In factories and warehouses, robots routinely outdo humans in strength and precision. Artificial intelligence software can drive cars, beat grandmasters at chess and leave “Jeopardy!” champions in the dust.
But machines still lack a critical element that will keep them from eclipsing most human capabilities anytime soon: a well-developed sense of touch.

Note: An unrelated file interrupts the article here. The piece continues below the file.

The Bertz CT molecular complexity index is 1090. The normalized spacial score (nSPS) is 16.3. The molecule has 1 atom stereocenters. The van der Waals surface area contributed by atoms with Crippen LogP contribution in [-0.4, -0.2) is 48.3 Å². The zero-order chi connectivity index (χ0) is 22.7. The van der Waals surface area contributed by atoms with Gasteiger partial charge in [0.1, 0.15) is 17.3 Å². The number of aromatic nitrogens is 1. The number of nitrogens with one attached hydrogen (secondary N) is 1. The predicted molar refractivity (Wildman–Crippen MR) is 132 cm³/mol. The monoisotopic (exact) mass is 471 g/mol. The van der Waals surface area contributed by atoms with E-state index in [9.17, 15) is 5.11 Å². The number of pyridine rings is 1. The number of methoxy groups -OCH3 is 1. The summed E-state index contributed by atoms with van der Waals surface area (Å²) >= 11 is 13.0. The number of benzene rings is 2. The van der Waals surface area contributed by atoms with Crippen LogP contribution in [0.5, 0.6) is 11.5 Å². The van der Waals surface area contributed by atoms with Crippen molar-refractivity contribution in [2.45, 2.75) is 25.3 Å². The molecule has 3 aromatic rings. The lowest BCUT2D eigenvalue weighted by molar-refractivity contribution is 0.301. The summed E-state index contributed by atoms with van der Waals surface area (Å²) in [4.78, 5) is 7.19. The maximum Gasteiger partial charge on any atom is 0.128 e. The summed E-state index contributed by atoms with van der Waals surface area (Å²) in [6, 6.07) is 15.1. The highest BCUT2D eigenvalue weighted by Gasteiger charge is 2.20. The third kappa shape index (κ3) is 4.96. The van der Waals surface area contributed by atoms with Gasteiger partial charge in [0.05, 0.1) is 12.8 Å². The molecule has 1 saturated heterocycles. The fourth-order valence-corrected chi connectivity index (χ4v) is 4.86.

Consider Dr. Nikolas Blevins, a head and neck surgeon at Stanford Health Care who routinely performs ear operations requiring that he shave away bone deftly enough to leave an inner surface as thin as the membrane in an eggshell.
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